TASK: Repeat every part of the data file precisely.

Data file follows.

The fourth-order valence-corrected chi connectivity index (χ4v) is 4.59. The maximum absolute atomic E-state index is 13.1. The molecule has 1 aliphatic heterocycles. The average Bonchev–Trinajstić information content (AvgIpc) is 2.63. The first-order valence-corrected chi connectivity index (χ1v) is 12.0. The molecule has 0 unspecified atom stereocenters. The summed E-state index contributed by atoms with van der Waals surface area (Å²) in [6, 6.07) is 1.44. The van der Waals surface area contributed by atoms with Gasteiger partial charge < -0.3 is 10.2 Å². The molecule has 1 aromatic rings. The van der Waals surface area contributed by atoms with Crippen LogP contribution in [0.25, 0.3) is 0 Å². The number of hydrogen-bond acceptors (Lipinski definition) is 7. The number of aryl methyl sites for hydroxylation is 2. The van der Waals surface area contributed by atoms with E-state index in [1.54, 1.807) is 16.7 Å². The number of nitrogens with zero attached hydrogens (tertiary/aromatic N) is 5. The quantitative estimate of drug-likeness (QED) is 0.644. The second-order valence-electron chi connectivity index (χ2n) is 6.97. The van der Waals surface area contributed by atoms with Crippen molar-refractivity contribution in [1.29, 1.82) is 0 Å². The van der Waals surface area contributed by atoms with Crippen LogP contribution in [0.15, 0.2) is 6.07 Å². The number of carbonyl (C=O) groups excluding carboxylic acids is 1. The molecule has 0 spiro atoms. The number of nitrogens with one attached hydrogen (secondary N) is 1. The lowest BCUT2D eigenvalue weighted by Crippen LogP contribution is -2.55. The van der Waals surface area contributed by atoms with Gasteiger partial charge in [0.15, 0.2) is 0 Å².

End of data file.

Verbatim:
The fourth-order valence-corrected chi connectivity index (χ4v) is 4.59. The maximum absolute atomic E-state index is 13.1. The molecule has 1 aliphatic heterocycles. The average Bonchev–Trinajstić information content (AvgIpc) is 2.63. The first-order valence-corrected chi connectivity index (χ1v) is 12.0. The molecule has 0 unspecified atom stereocenters. The summed E-state index contributed by atoms with van der Waals surface area (Å²) in [6, 6.07) is 1.44. The van der Waals surface area contributed by atoms with Gasteiger partial charge < -0.3 is 10.2 Å². The molecule has 1 aromatic rings. The van der Waals surface area contributed by atoms with Crippen LogP contribution in [0.25, 0.3) is 0 Å². The number of hydrogen-bond acceptors (Lipinski definition) is 7. The number of aryl methyl sites for hydroxylation is 2. The van der Waals surface area contributed by atoms with E-state index in [1.54, 1.807) is 16.7 Å². The number of nitrogens with zero attached hydrogens (tertiary/aromatic N) is 5. The quantitative estimate of drug-likeness (QED) is 0.644. The second-order valence-electron chi connectivity index (χ2n) is 6.97. The van der Waals surface area contributed by atoms with Crippen molar-refractivity contribution in [1.29, 1.82) is 0 Å². The van der Waals surface area contributed by atoms with Crippen LogP contribution in [0.15, 0.2) is 6.07 Å². The number of carbonyl (C=O) groups excluding carboxylic acids is 1. The molecule has 0 spiro atoms. The number of nitrogens with one attached hydrogen (secondary N) is 1. The lowest BCUT2D eigenvalue weighted by Crippen LogP contribution is -2.55. The van der Waals surface area contributed by atoms with Gasteiger partial charge in [0.15, 0.2) is 0 Å².